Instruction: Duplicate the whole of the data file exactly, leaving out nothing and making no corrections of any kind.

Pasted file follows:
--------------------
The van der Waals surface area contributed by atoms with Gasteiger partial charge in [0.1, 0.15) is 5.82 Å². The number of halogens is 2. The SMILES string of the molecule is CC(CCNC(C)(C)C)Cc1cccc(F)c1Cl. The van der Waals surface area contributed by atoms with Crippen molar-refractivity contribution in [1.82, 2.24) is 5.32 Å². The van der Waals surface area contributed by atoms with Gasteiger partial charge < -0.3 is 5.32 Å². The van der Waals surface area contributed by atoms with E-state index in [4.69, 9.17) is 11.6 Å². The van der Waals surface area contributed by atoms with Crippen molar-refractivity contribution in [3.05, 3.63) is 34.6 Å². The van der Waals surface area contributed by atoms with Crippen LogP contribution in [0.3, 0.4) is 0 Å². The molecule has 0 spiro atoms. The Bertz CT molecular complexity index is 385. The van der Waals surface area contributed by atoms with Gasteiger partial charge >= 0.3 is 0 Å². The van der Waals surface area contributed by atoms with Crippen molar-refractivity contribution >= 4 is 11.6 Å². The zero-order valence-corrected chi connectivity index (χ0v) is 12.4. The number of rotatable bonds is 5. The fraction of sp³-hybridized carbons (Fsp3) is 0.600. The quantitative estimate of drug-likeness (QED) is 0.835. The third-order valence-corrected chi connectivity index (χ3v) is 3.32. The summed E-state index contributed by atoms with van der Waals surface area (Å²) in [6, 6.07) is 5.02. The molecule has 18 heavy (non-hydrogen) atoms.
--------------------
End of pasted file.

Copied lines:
The van der Waals surface area contributed by atoms with Gasteiger partial charge in [0.1, 0.15) is 5.82 Å². The number of halogens is 2. The SMILES string of the molecule is CC(CCNC(C)(C)C)Cc1cccc(F)c1Cl. The van der Waals surface area contributed by atoms with Crippen molar-refractivity contribution in [1.82, 2.24) is 5.32 Å². The van der Waals surface area contributed by atoms with Gasteiger partial charge < -0.3 is 5.32 Å². The van der Waals surface area contributed by atoms with E-state index in [4.69, 9.17) is 11.6 Å². The van der Waals surface area contributed by atoms with Crippen molar-refractivity contribution in [3.05, 3.63) is 34.6 Å². The van der Waals surface area contributed by atoms with Crippen LogP contribution in [0.3, 0.4) is 0 Å². The molecule has 0 spiro atoms. The Bertz CT molecular complexity index is 385. The van der Waals surface area contributed by atoms with Gasteiger partial charge >= 0.3 is 0 Å². The van der Waals surface area contributed by atoms with Crippen molar-refractivity contribution >= 4 is 11.6 Å². The zero-order valence-corrected chi connectivity index (χ0v) is 12.4. The number of rotatable bonds is 5. The fraction of sp³-hybridized carbons (Fsp3) is 0.600. The quantitative estimate of drug-likeness (QED) is 0.835. The third-order valence-corrected chi connectivity index (χ3v) is 3.32. The summed E-state index contributed by atoms with van der Waals surface area (Å²) in [6, 6.07) is 5.02. The molecule has 18 heavy (non-hydrogen) atoms.